Crime and the fear of crime can create problems for our seniors. Crime prevention is everyone's responsibility. Seniors can better protect themselves from crime by following these simple, commonsense suggestions. Share these tips with your neighbors and friends, to make it tough for criminals to work in your neighborhood. Working together there is much we can accomplish. We want to make Carlisle County a safer place to live and raise our families while making it impossible for the criminal element to ever become comfortable.
Sheriff Will Gilbert
AT HOME . . .
• Be cautious of opening your door automatically. Install/use a peephole if possible. Another option is to have a locked storm door between you and the visitor at your door. This will help prevent someone from entering your home before you can determine who they are and why they are at your home.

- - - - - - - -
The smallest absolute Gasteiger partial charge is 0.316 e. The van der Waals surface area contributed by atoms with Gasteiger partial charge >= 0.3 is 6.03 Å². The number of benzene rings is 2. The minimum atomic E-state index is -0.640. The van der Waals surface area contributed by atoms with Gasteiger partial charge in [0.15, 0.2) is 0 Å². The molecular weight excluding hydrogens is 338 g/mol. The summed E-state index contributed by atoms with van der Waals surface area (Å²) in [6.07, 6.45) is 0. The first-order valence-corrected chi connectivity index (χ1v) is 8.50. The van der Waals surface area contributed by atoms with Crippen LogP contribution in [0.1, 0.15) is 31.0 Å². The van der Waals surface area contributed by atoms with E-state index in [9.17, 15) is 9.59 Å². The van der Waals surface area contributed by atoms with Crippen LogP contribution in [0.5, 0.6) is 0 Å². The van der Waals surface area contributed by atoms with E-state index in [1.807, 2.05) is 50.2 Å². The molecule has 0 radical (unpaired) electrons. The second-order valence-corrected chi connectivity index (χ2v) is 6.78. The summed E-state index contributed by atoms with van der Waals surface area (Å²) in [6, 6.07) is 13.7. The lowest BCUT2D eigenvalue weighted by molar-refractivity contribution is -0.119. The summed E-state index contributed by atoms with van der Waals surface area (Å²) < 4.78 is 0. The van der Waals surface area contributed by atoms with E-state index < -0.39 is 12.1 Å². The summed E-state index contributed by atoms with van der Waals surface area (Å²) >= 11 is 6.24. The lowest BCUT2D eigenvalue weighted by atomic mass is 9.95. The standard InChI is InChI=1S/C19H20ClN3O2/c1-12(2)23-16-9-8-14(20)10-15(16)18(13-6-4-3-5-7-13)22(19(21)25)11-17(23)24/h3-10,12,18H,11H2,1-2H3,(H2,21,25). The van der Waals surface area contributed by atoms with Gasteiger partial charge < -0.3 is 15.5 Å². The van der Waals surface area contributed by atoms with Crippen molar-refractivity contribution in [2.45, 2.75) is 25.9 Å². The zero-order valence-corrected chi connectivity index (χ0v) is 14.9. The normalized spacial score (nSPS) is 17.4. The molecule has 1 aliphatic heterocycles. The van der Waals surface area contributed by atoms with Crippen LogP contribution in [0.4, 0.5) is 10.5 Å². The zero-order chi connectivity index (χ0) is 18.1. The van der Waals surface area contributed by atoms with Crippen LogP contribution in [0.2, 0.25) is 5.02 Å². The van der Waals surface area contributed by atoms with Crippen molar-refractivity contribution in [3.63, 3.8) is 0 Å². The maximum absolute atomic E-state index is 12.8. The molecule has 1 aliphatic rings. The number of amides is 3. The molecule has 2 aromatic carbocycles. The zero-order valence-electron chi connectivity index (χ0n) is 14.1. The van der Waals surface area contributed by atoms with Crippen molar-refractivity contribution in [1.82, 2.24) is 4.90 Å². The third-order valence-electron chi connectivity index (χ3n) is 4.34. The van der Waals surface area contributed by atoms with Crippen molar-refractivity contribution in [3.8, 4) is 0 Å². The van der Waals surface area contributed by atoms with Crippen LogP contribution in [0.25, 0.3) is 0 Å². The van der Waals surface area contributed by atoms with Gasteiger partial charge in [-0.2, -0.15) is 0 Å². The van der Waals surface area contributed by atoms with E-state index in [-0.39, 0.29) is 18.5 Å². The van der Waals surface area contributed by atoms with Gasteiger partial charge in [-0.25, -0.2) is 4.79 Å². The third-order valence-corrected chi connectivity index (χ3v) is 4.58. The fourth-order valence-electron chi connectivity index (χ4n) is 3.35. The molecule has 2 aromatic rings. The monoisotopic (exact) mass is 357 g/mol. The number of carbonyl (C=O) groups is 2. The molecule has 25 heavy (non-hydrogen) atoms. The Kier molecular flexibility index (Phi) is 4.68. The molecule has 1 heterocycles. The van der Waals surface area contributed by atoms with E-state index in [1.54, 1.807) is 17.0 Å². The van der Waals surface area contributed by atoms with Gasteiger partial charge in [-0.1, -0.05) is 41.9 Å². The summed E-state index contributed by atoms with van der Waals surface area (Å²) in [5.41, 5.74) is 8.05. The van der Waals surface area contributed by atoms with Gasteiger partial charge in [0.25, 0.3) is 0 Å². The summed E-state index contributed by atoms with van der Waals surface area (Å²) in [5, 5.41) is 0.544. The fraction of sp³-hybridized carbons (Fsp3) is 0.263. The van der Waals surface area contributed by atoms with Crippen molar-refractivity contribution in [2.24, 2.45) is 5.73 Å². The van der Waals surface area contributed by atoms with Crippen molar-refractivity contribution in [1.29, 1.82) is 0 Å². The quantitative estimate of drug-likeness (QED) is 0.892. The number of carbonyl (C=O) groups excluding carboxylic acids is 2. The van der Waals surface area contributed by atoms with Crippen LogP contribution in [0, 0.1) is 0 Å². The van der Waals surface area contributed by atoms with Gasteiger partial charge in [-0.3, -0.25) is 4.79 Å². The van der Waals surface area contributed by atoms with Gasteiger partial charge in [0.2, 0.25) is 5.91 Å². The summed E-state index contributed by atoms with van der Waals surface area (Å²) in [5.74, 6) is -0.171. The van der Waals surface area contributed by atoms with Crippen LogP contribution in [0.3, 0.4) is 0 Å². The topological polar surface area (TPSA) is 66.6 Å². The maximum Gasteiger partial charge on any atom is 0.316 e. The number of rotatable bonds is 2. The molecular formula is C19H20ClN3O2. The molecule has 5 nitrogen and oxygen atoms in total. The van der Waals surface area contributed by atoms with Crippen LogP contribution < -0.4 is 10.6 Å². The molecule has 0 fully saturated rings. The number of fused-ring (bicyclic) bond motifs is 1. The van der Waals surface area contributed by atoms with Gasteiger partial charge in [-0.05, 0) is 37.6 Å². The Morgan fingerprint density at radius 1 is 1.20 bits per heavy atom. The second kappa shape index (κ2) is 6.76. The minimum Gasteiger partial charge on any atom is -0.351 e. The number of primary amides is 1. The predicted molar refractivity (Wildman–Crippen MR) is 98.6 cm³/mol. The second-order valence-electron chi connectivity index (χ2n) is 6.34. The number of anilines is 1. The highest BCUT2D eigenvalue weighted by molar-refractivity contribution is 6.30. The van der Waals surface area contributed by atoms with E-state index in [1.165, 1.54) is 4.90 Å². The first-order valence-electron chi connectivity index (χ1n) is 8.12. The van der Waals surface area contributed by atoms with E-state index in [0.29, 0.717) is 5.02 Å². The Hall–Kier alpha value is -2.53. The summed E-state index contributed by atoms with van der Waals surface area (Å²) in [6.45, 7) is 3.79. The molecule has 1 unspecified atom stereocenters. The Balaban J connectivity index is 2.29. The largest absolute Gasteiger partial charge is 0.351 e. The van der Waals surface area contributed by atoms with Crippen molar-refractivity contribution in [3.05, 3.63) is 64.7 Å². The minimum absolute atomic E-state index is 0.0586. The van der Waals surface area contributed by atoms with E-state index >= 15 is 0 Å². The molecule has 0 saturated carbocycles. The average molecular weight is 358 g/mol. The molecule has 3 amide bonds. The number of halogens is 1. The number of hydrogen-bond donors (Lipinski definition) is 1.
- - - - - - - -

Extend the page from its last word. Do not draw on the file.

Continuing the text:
• Lock your doors and windows. (Three quarters of the burglaries when seniors are targeted involved unlocked doors and windows; and, less than one half of these burglaries are reported.) Keep your garage and vehicle doors locked.
• Vary your daily routine if possible.
• Use "Neighbor Watch" to keep an eye on your neighborhood. A concerned neighbor is often the best protection against crime because suspicious persons and activities are noticed and reported to law enforcement promptly.
• Leave lights on when away at night; use a timer to turn lights on and off when you are away for an extended period if possible.
• Notify trustworthy neighbors and or family members when going away on a trip. Cancel deliveries such as newspapers and arrange for someone - a neighbor's child, perhaps - to mow the lawn if need be. Arrange for your mail to be held by the Post Office, or ask a neighbor to collect it for you.
• Be wary of unsolicited offers to make repairs to your home. Deal only with reputable businesses or persons.
• Keep an inventory with serial numbers and photographs of valuables. Leave copies in a safe place or with a trusted family member. (An A.C.T. worksheet is attached for your convenience).
• Don't hesitate to report crime or suspicious activities.
• Install deadbolt locks on all your doors.